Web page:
Indiana University SPEA Edward J. Bloustein School of Planning and Public Policy University of Pennsylvania AIR American University

Panel Paper: Evaluation of the Teacher Incentive Fund: Implementation and Impacts of Pay-for-Performance after Two Years

Thursday, November 12, 2015 : 9:10 AM
Flamingo (Hyatt Regency Miami)

*Names in bold indicate Presenter

Hanley Chiang, Alison Wellington, Kristin C. Hallgren, Cecilia Speroni, Mariesa Herrmann, Steven Glazerman and Jill Constantine, Mathematica Policy Research
Recent efforts to attract and retain effective educators and to improve teaching practices have focused on reforming evaluation and compensation systems for teachers and principals. In 2006, Congress established the Teacher Incentive Fund (TIF), which provides grants to support performance-based compensation systems for teachers and principals in high-need schools. The TIF grants have two goals: (1) reform compensation systems to reward educators for improving student achievement and (2) increase the number of high-performing teachers in high-need schools and hard-to-staff subject areas. The incentives and support offered through TIF grants aim to improve student achievement by improving educator effectiveness and the quality of the teacher workforce.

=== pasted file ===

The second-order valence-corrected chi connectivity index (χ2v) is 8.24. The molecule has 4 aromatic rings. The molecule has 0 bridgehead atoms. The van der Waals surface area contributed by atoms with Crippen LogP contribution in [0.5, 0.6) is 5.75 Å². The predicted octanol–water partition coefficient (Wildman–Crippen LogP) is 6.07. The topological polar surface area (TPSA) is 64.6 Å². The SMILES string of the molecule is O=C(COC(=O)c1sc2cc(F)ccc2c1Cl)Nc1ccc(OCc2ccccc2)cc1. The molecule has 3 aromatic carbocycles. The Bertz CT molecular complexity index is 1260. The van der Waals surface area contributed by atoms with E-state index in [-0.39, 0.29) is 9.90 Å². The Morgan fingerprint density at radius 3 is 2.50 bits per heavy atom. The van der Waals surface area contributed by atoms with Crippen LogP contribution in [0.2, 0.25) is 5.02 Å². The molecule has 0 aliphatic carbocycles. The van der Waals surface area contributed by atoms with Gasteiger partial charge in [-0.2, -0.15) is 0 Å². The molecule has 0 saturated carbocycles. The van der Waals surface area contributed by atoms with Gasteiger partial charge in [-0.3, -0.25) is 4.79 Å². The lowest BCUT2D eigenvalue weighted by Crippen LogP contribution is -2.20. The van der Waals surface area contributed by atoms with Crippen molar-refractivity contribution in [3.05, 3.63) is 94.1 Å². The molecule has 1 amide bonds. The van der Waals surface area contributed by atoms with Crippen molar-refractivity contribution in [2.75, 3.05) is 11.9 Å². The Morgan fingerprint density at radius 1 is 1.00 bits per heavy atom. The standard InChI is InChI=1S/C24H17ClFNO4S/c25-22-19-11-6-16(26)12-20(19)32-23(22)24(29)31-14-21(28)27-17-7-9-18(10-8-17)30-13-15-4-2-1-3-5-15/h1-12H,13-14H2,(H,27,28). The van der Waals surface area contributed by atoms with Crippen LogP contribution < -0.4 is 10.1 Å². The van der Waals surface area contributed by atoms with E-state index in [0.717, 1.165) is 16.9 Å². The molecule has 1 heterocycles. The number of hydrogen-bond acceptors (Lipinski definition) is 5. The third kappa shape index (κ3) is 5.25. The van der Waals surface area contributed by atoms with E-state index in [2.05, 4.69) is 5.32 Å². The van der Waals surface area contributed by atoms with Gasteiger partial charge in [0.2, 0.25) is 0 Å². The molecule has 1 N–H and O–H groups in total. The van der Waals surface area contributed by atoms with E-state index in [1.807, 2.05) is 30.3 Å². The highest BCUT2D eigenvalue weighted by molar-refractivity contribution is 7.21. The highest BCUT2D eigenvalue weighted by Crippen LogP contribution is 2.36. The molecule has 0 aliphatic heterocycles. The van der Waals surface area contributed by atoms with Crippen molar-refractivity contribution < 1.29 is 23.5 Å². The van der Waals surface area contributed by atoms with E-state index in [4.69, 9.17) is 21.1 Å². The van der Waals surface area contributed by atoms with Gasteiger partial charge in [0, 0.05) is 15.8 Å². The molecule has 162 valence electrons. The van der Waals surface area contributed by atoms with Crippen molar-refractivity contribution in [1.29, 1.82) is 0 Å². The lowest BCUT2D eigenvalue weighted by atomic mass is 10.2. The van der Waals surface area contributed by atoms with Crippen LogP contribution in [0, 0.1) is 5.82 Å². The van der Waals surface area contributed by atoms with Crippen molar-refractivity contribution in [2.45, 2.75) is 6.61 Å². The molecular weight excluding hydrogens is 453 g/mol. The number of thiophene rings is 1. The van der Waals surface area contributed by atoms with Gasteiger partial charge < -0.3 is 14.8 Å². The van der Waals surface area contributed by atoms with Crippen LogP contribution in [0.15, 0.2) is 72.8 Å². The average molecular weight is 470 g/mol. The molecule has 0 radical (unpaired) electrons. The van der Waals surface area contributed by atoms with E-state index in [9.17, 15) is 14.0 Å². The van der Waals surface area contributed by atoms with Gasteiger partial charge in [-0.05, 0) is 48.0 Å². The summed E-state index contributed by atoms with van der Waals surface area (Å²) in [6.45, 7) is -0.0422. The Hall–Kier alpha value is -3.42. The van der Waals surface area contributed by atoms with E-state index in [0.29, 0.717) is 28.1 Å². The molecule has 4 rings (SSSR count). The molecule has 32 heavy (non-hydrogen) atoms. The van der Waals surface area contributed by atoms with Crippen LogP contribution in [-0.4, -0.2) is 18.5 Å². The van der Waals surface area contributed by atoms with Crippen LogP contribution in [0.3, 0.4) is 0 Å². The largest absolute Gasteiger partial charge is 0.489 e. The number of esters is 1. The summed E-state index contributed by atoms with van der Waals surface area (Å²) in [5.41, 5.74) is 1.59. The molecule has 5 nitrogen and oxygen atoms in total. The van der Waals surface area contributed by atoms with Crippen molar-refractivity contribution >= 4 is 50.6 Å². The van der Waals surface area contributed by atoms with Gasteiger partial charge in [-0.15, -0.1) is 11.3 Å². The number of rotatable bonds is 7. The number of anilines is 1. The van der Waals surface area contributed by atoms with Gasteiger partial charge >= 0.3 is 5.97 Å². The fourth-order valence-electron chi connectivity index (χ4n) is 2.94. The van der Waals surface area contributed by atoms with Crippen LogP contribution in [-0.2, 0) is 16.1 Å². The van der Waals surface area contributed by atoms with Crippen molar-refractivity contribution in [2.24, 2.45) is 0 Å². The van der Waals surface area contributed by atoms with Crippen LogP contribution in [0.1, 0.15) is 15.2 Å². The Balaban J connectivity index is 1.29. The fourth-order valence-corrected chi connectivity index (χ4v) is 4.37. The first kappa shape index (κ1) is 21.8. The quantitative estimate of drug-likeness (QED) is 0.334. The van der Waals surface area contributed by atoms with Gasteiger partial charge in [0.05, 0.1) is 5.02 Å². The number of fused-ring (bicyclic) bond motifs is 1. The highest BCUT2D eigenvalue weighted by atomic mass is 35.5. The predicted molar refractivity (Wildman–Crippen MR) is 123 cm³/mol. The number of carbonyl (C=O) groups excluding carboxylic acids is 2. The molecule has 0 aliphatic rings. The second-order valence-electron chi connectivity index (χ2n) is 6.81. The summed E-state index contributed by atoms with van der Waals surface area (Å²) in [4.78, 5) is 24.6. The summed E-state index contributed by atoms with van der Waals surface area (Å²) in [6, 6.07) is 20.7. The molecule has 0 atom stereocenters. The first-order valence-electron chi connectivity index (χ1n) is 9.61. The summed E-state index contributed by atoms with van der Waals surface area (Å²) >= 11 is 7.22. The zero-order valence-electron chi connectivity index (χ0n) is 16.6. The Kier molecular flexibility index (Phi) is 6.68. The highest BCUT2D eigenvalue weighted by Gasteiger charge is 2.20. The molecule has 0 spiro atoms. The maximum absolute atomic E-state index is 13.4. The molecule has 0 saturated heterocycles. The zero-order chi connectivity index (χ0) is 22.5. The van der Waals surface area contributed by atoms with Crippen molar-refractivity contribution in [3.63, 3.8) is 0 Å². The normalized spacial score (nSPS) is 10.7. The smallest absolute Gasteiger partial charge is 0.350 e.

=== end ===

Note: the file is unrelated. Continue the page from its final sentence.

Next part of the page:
This is the second of four planned reports from a multiyear study for the U.S. Department of Education focusing on the TIF grants awarded in 2010. The first report (Max et al. 2014) examined grantees’ implementation experiences and educators’ perceptions of the program near the end of the first year of program implementation, before the first pay-for-performance bonuses were awarded to teachers and principals. This second report examines grantees’ implementation experiences and educators’ understanding of, and attitudes toward, the program near the end of the second year of program implementation, as well as changes in educators’ understanding and attitudes. This report also examines the impacts of pay-for-performance bonuses on educator effectiveness and student achievement after one and two years of TIF implementation. The report focuses on a subset of 2010 TIF grantees. These grantees include 10 districts that are participating in a random assignment evaluation and completed two years of TIF implementation, the 2011–2012 and 2012–2013 school years.

The report focuses on the following 4 research questions:

  1. What are the characteristics of all TIF districts and their performance-based compensation systems? What implementation experiences and challenges did TIF districts encounter?
  2. How do teachers and principals in schools that did or did not offer pay-for-performance bonuses compare on key dimensions, including their understanding of TIF program features, exposure to TIF activities, allocation of time, and attitudes toward teaching and the TIF program?
  3. How do pay-for-performance bonuses affect educator effectiveness and the retention and recruitment of high-performing educators?
  4. What is the impact of pay-for-performance bonuses on students' achievement on state assessments in math and reading?

Full Paper: